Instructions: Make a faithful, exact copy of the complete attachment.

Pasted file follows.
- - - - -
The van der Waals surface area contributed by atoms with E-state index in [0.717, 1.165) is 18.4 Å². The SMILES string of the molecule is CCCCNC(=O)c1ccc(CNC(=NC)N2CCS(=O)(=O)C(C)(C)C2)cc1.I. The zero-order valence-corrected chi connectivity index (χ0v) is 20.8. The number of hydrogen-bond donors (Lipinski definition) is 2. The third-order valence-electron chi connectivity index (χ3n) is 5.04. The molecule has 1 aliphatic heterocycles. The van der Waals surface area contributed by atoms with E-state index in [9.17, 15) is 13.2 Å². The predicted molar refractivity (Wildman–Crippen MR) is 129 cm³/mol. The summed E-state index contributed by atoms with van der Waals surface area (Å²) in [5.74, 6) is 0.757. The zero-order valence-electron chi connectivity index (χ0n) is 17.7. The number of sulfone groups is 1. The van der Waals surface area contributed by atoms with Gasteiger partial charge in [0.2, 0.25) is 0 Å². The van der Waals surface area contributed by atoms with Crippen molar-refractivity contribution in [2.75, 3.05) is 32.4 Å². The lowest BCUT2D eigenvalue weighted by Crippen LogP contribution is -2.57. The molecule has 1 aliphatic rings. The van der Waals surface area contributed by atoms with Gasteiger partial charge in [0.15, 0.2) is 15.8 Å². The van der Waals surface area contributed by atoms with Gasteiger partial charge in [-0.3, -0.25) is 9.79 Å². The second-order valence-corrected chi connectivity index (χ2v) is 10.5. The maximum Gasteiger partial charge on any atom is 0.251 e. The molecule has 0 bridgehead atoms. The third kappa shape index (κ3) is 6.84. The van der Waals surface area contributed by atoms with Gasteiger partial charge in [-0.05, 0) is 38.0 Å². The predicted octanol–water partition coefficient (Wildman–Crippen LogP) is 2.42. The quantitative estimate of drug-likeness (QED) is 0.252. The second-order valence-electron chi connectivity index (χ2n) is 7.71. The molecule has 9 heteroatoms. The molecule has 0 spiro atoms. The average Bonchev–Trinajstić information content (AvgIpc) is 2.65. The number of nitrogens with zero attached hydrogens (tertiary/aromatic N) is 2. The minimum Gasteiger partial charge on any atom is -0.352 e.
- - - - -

The van der Waals surface area contributed by atoms with E-state index in [0.717, 1.165) is 18.4 Å². The SMILES string of the molecule is CCCCNC(=O)c1ccc(CNC(=NC)N2CCS(=O)(=O)C(C)(C)C2)cc1.I. The zero-order valence-corrected chi connectivity index (χ0v) is 20.8. The number of hydrogen-bond donors (Lipinski definition) is 2. The third-order valence-electron chi connectivity index (χ3n) is 5.04. The molecule has 1 aliphatic heterocycles. The van der Waals surface area contributed by atoms with E-state index in [9.17, 15) is 13.2 Å². The predicted molar refractivity (Wildman–Crippen MR) is 129 cm³/mol. The summed E-state index contributed by atoms with van der Waals surface area (Å²) in [5.74, 6) is 0.757. The zero-order valence-electron chi connectivity index (χ0n) is 17.7. The number of sulfone groups is 1. The van der Waals surface area contributed by atoms with Gasteiger partial charge in [0.2, 0.25) is 0 Å². The van der Waals surface area contributed by atoms with Crippen molar-refractivity contribution in [2.75, 3.05) is 32.4 Å². The lowest BCUT2D eigenvalue weighted by Crippen LogP contribution is -2.57. The molecule has 1 aliphatic rings. The van der Waals surface area contributed by atoms with Gasteiger partial charge in [0.15, 0.2) is 15.8 Å². The van der Waals surface area contributed by atoms with Gasteiger partial charge in [-0.3, -0.25) is 9.79 Å². The second-order valence-corrected chi connectivity index (χ2v) is 10.5. The maximum Gasteiger partial charge on any atom is 0.251 e. The molecule has 0 bridgehead atoms. The third kappa shape index (κ3) is 6.84. The van der Waals surface area contributed by atoms with Gasteiger partial charge in [-0.05, 0) is 38.0 Å². The predicted octanol–water partition coefficient (Wildman–Crippen LogP) is 2.42. The quantitative estimate of drug-likeness (QED) is 0.252. The second-order valence-electron chi connectivity index (χ2n) is 7.71. The molecule has 9 heteroatoms. The molecule has 0 spiro atoms. The average Bonchev–Trinajstić information content (AvgIpc) is 2.65. The number of nitrogens with zero attached hydrogens (tertiary/aromatic N) is 2. The minimum Gasteiger partial charge on any atom is -0.352 e.